In the last year we have seen some tremendous progress within the field of 3D scanning. Perhaps initially stimulated by the increasing popularity of 3D printing, 3D scanning technology is progressing at an extremely rapid pace. Google is reportedly working on smartphones capable of mapping their environments in 3D, called Project Tango, and it is likely that in the future nearly every smartphone and tablet will have the capabilities to do the same. This will in turn lead to a more robust 3D printing market, as the number of applicable uses for printers rise.
Ecapture, a company based in Mérida Spain, today unveiled their own tablet with extensive 3D scanning and measurement capabilities, called the EyesMap. Unlike the typical tablet you and I are used to, this device is made primarily as a measuring and 3D scanning tool.
The EyesMap tablet features an Intel Core i7 processor, 16 GB RAM, and runs on the Windows’ 8 operating system. In addition, it features two rear Sony 13 megapixel cameras, a depth sensor, GPS system, and an inertia system. This allows its users to easily measure their coordinates, distances between objects, volumes of objects, surface sizes, and more, all via the integrated augmented reality interface on the screen. Below you can see one of several different augmented reality measurement applications.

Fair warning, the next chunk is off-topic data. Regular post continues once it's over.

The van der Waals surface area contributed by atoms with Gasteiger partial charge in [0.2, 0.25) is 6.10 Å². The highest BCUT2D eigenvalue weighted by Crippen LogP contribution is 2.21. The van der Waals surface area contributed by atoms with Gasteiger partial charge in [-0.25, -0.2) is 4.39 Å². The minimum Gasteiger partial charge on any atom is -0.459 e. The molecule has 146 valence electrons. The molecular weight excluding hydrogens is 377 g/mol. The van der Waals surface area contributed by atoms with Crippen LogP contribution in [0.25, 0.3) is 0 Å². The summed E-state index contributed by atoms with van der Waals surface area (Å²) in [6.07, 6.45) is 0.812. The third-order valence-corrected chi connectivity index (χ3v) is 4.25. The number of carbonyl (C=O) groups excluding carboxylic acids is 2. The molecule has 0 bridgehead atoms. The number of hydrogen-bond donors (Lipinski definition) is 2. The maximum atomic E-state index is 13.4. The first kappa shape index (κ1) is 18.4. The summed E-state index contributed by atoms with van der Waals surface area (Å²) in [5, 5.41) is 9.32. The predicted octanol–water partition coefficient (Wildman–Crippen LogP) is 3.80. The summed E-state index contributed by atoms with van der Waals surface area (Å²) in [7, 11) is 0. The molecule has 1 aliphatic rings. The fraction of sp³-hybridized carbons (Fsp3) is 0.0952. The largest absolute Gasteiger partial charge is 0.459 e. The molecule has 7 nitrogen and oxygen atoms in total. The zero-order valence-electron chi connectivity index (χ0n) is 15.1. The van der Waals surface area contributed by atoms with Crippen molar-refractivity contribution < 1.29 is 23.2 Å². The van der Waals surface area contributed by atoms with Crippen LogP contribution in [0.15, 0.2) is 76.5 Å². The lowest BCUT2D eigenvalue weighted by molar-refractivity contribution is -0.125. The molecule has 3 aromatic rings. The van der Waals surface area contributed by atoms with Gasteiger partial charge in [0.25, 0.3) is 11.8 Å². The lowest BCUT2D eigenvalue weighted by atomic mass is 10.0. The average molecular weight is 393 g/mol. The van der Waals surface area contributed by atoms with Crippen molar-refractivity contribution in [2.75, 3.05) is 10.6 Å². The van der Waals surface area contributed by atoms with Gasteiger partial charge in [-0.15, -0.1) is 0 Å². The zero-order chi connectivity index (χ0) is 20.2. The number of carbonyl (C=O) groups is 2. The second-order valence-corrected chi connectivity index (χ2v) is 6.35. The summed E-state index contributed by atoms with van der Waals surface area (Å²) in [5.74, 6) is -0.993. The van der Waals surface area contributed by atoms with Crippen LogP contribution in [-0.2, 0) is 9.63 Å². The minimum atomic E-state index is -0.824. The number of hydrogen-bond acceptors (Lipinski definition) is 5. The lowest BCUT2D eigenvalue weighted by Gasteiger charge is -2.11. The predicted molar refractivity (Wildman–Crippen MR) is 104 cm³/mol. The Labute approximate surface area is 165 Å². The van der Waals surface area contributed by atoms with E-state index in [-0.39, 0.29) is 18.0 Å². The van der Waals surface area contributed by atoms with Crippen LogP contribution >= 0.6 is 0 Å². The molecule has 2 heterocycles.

This isn’t were it ends however. The main capabilities are 3D scanning. This device will allow for the scanning of anything from a tiny insect, to the Brooklyn Bridge. The data collected from a scanned object can then easily be sent to a 3D printer to make a copy, or a miniature version of it. Developers will also have the ability to create their own programs for a variety of applications, utilizing the tablet’s scanning and measurement capabilities.
“The EyesMap project is developed under Windows and it will have a space for developers who wish to realize their own applications for any specialty; this instrument is intended to be very useful for architects, archaeologists, civil engineers, topographers, industrial engineers, as well as all other professionals in arts, medicine video games, security, criminology, etc,” stated the company.
A price point has yet to be announced, and the company expects to launch the EyesMap tablet sometime in the beginning of 2015. More details can be found at the Ecapture website. Let us know what you think about this new 3D scanning tablet. What uses will it be good for, and what price do you feel it is worth? Let us know in the EyesMap forum thread at 3DPB.com. Check out the videos below, provided by the company, showing off some of the tablet’s features.